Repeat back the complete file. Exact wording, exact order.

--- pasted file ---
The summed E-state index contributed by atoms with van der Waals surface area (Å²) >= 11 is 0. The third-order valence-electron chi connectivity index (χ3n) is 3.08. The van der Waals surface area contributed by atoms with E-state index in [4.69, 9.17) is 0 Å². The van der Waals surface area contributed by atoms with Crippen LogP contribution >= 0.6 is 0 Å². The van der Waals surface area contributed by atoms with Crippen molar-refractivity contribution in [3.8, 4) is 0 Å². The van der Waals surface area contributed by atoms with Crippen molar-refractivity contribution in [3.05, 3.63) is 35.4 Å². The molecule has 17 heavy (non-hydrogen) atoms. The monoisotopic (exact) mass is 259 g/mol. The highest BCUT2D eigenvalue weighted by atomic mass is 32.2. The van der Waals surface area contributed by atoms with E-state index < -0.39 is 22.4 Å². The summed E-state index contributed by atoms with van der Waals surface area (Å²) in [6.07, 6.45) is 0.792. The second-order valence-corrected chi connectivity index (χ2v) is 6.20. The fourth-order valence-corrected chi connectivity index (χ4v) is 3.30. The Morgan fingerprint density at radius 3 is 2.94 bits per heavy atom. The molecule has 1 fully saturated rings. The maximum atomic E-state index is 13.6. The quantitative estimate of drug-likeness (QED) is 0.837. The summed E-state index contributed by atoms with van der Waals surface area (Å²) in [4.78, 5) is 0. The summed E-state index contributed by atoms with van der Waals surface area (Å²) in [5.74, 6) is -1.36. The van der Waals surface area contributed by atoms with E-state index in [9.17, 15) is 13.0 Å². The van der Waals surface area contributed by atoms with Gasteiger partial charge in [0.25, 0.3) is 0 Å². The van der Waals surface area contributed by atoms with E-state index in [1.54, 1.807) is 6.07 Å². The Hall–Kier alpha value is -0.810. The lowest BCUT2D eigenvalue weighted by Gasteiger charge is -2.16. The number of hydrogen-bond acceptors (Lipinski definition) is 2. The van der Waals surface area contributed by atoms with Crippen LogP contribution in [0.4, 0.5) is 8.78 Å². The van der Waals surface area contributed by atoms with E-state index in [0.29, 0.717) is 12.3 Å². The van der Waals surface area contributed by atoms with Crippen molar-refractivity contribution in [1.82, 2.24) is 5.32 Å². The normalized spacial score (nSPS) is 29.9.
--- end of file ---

The summed E-state index contributed by atoms with van der Waals surface area (Å²) >= 11 is 0. The third-order valence-electron chi connectivity index (χ3n) is 3.08. The van der Waals surface area contributed by atoms with E-state index in [4.69, 9.17) is 0 Å². The van der Waals surface area contributed by atoms with Crippen LogP contribution >= 0.6 is 0 Å². The van der Waals surface area contributed by atoms with Crippen molar-refractivity contribution in [3.8, 4) is 0 Å². The van der Waals surface area contributed by atoms with Crippen molar-refractivity contribution in [3.05, 3.63) is 35.4 Å². The molecule has 17 heavy (non-hydrogen) atoms. The monoisotopic (exact) mass is 259 g/mol. The highest BCUT2D eigenvalue weighted by atomic mass is 32.2. The van der Waals surface area contributed by atoms with E-state index < -0.39 is 22.4 Å². The summed E-state index contributed by atoms with van der Waals surface area (Å²) in [6.07, 6.45) is 0.792. The second-order valence-corrected chi connectivity index (χ2v) is 6.20. The fourth-order valence-corrected chi connectivity index (χ4v) is 3.30. The Morgan fingerprint density at radius 3 is 2.94 bits per heavy atom. The molecule has 1 fully saturated rings. The maximum atomic E-state index is 13.6. The quantitative estimate of drug-likeness (QED) is 0.837. The summed E-state index contributed by atoms with van der Waals surface area (Å²) in [4.78, 5) is 0. The summed E-state index contributed by atoms with van der Waals surface area (Å²) in [5.74, 6) is -1.36. The van der Waals surface area contributed by atoms with E-state index in [9.17, 15) is 13.0 Å². The van der Waals surface area contributed by atoms with Gasteiger partial charge in [0.25, 0.3) is 0 Å². The van der Waals surface area contributed by atoms with E-state index in [1.54, 1.807) is 6.07 Å². The Hall–Kier alpha value is -0.810. The lowest BCUT2D eigenvalue weighted by Gasteiger charge is -2.16. The number of hydrogen-bond acceptors (Lipinski definition) is 2. The van der Waals surface area contributed by atoms with Crippen LogP contribution in [0.4, 0.5) is 8.78 Å². The van der Waals surface area contributed by atoms with E-state index in [0.29, 0.717) is 12.3 Å². The van der Waals surface area contributed by atoms with Crippen molar-refractivity contribution in [1.82, 2.24) is 5.32 Å². The normalized spacial score (nSPS) is 29.9.